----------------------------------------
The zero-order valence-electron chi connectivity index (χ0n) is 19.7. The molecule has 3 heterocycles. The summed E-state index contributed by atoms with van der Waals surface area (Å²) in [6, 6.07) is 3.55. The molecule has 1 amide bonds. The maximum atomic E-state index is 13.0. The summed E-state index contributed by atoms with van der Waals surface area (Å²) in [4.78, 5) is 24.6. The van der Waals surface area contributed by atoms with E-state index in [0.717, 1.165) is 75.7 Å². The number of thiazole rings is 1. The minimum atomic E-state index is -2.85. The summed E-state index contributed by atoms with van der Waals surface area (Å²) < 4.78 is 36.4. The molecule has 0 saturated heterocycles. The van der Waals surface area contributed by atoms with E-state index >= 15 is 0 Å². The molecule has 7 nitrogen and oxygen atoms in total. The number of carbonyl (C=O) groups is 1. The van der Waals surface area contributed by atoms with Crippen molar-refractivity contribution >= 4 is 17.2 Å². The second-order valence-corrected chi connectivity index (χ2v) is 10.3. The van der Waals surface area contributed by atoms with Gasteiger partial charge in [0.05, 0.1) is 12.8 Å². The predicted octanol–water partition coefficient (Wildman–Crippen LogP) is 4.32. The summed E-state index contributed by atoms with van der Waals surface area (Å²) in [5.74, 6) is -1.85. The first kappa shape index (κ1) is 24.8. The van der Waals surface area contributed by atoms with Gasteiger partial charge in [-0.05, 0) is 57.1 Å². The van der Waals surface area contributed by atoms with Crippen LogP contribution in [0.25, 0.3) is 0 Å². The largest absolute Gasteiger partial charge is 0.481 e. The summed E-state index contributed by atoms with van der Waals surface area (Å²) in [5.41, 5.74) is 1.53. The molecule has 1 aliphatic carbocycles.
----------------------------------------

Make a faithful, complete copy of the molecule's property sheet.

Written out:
The zero-order valence-electron chi connectivity index (χ0n) is 19.7. The molecule has 3 heterocycles. The summed E-state index contributed by atoms with van der Waals surface area (Å²) in [6, 6.07) is 3.55. The molecule has 1 amide bonds. The maximum atomic E-state index is 13.0. The summed E-state index contributed by atoms with van der Waals surface area (Å²) in [4.78, 5) is 24.6. The van der Waals surface area contributed by atoms with E-state index in [0.717, 1.165) is 75.7 Å². The number of thiazole rings is 1. The minimum atomic E-state index is -2.85. The summed E-state index contributed by atoms with van der Waals surface area (Å²) < 4.78 is 36.4. The molecule has 0 saturated heterocycles. The van der Waals surface area contributed by atoms with E-state index >= 15 is 0 Å². The molecule has 7 nitrogen and oxygen atoms in total. The number of carbonyl (C=O) groups is 1. The van der Waals surface area contributed by atoms with Crippen molar-refractivity contribution >= 4 is 17.2 Å². The second-order valence-corrected chi connectivity index (χ2v) is 10.3. The van der Waals surface area contributed by atoms with Gasteiger partial charge in [0.05, 0.1) is 12.8 Å². The predicted octanol–water partition coefficient (Wildman–Crippen LogP) is 4.32. The summed E-state index contributed by atoms with van der Waals surface area (Å²) in [5.74, 6) is -1.85. The first kappa shape index (κ1) is 24.8. The van der Waals surface area contributed by atoms with Gasteiger partial charge in [-0.05, 0) is 57.1 Å². The van der Waals surface area contributed by atoms with Crippen LogP contribution in [0.25, 0.3) is 0 Å². The largest absolute Gasteiger partial charge is 0.481 e. The summed E-state index contributed by atoms with van der Waals surface area (Å²) in [5.41, 5.74) is 1.53. The molecule has 1 aliphatic carbocycles.